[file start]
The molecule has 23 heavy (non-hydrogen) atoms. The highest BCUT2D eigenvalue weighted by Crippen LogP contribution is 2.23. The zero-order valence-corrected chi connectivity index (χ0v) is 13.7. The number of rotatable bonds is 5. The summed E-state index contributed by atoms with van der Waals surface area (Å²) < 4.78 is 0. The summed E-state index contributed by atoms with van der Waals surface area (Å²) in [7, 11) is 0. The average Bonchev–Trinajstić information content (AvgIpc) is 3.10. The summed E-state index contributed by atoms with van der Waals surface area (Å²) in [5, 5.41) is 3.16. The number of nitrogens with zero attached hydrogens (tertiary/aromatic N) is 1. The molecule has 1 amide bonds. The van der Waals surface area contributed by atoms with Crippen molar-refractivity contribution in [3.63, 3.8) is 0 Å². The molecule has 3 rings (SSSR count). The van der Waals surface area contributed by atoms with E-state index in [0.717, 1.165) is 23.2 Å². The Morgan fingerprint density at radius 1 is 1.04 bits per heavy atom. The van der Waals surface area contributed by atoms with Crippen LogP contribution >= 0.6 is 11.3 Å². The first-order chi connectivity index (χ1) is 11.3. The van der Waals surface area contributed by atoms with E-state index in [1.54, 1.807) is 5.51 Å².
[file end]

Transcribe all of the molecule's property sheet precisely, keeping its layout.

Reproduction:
The molecule has 23 heavy (non-hydrogen) atoms. The highest BCUT2D eigenvalue weighted by Crippen LogP contribution is 2.23. The zero-order valence-corrected chi connectivity index (χ0v) is 13.7. The number of rotatable bonds is 5. The summed E-state index contributed by atoms with van der Waals surface area (Å²) < 4.78 is 0. The summed E-state index contributed by atoms with van der Waals surface area (Å²) in [7, 11) is 0. The average Bonchev–Trinajstić information content (AvgIpc) is 3.10. The summed E-state index contributed by atoms with van der Waals surface area (Å²) in [5, 5.41) is 3.16. The number of nitrogens with zero attached hydrogens (tertiary/aromatic N) is 1. The molecule has 1 amide bonds. The van der Waals surface area contributed by atoms with Crippen molar-refractivity contribution in [3.63, 3.8) is 0 Å². The molecule has 3 rings (SSSR count). The van der Waals surface area contributed by atoms with E-state index in [0.717, 1.165) is 23.2 Å². The Morgan fingerprint density at radius 1 is 1.04 bits per heavy atom. The van der Waals surface area contributed by atoms with Crippen LogP contribution >= 0.6 is 11.3 Å². The first-order chi connectivity index (χ1) is 11.3. The van der Waals surface area contributed by atoms with E-state index in [1.54, 1.807) is 5.51 Å².